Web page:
Why the Russian Ambassador Became a Target
A growing geopolitical role comes at a price in blood, as Russia was forcefully reminded on Monday when its ambassador to Turkey, Andrei Karlov, was shot in an Ankara art gallery. Russia might not be paying that price had it kept out of the Syrian conflict but, paradoxically, it has now joined the West in footing this bill.
In 2012, when Chris Stevens, the U.S. ambassador to Libya, was killed by a mob in Benghazi, Russian propaganda outlets lectured the U.S. for meddling in the Middle East. "It was on Washington's urging that NATO intervened in the conflict in Libya," Russian state television editorialized. "But warnings that sooner or later this would produce a boomerang effect were drowned out by sloganeering about a victory for democracy in totalitarian countries."
After Karlov's murder, Russia got a taste of the same medicine from Ukrainian Foreign Minister Pavlo Klimkin, who tweeted:
He then added in a follow-up that this was "no excuse" for killing the ambassador.
Callous as such statements are, there is some truth to them. Ambassadors are assassinated because they represent their countries, and they don't do it in the same abstract way as innocent victims of attacks like the one in Berlin on Monday night. Diplomats are conduits for their nations' policies. That sets them up as targets for those who want to make a statement against those policies.
Between 1968 and 1979, five U.S. ambassadors were killed in the line of duty, three of them in the Middle East, one in Cyprus and one in Guatemala -- both countries where the U.S. was accused of meddling. Turkey has a long list of diplomats, including four ambassadors, assassinated between 1973 and 1994 by Armenian militant organizations as revenge for the genocide of Armenians 100 years ago, which Turkey won't recognize to this day. In 1981, France lost its ambassador in Beirut as revenge for France's role in the Lebanese civil war. The list goes on, and it includes dozens of lower-ranking diplomats.
Russia has been extraordinarily lucky in this respect. In 1829, its ambassador in Tehran, one of Russia's most revered authors, Alexander Griboedov was killed in a riot against Russia's outsized influence and perceived arrogance after it won a war against Persia; to atone, the Shah sent the Rusian czar an enormous diamond. After that, Russian ambassadors were only killed by White Russian officers as revenge for the Bolshevik takeover of power. Waclaw Worowski was shot in Switzerland in 1923 and Pyotr Voikov in Poland in 1927. For the rest of the 20th century and beyond, top-ranking Russian diplomats were spared despite the Soviet Union's major geopolitical ambitions. One explanation could be that the Soviets took the security of their diplomats extra seriously, turning embassies into fortresses and closely guarding the ambassadors. Another reason is that the Soviet Union often sided with the same violent parties that killed Western diplomats.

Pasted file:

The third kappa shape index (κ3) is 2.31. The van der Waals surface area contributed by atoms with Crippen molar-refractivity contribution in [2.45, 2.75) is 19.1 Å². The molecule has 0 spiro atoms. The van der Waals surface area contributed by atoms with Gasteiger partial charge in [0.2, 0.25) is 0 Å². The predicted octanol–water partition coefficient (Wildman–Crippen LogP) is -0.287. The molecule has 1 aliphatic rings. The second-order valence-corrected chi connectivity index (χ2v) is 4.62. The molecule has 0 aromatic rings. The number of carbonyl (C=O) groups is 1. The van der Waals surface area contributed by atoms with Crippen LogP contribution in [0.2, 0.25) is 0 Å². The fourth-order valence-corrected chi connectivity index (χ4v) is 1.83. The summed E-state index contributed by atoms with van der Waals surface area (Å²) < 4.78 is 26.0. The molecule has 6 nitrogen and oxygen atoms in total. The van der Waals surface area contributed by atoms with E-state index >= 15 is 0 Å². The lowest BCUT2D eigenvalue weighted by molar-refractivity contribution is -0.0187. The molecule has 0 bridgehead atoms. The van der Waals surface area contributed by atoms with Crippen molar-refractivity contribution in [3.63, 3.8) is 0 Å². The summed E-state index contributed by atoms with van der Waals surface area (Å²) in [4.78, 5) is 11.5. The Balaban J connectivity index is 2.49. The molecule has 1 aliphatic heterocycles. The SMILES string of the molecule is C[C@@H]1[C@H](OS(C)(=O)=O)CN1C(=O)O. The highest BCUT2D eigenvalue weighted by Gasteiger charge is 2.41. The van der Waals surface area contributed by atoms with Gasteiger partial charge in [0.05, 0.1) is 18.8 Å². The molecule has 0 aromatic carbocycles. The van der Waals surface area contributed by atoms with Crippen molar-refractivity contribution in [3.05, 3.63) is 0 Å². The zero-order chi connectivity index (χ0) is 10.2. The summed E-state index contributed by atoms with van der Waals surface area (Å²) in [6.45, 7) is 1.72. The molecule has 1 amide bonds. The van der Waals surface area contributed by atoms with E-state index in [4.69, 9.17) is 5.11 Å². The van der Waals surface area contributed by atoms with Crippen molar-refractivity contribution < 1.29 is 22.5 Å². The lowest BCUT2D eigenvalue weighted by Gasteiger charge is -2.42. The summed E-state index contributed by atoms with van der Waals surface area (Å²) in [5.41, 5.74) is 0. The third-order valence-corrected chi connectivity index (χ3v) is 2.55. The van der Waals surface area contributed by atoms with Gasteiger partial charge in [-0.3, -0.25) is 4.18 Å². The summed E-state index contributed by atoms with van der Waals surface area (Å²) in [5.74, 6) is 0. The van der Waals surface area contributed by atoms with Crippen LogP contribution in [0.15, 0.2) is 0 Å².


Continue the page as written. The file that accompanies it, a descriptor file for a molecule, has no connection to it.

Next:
Now, however, Russia finds itself in a new, unaccustomed position. It is still not part of the West as far as the West is concerned, but it is Western enough, godless enough to hundreds of Islamist terror groups. Some of them hate Russia and the U.S. equally, others have more hatred for one than for the other. The Turkish policeman who shot Karlov was apparently a strong backer of the rebels whom the Syrian Army, with Russian support, has just defeated in Aleppo. But one could easily imagine a U.S. ambassador being targeted for his country's failure to intervene, seen by some radicals as betrayal, or for the U.S. bombing raids on the Islamic State.
Even though nations that broadly represent the Western secular civilization have been unable to take a common stand in Syria, they are all targets to terrorists -- as indistinguishable as the various groups of fighters in Syria are to a casual Western observer. Russians may think their country intervened in Syria to counterbalance a hostile U.S. influence, but to Islamists, it is merely another crusader nation.
One can blame Karlov's murder on Russian President Vladimir Putin's swaggering assertiveness, on Turkish President Recep Tayyip Erdogan's encouragement of Islamist values, or on wily Erdogan opponents trying to damage Turkey's budding partnership with Russia on Syria. One can examine the motivations of the specific assassin and decry the specific ambassador's lack of security consciousness. None of this matters much in the final analysis, though.
Broadly, "Western" powers meddling in the Middle East today face the same dangers as they did in the 1970s and early 1980s, when the majority of ambassadors were assassinated. The region is once again a powder keg, only this time the wars have displaced tens of millions of people. Many of them have a grievance against the interfering powers or can develop a grudge when recruiters for terrorist groups whisper poison in their ears. It's a war in which every representative of the secular world is a target for someone.
That, perhaps, is why there is no visible rift between Russia and Turkey. On Tuesday, the two countries' foreign ministers laid flowers together in Moscow in memory of the murdered ambassador. If the assassination is a casus belli at all, it should be one against Islamist radicals on all sides of the Syrian bloodbath.
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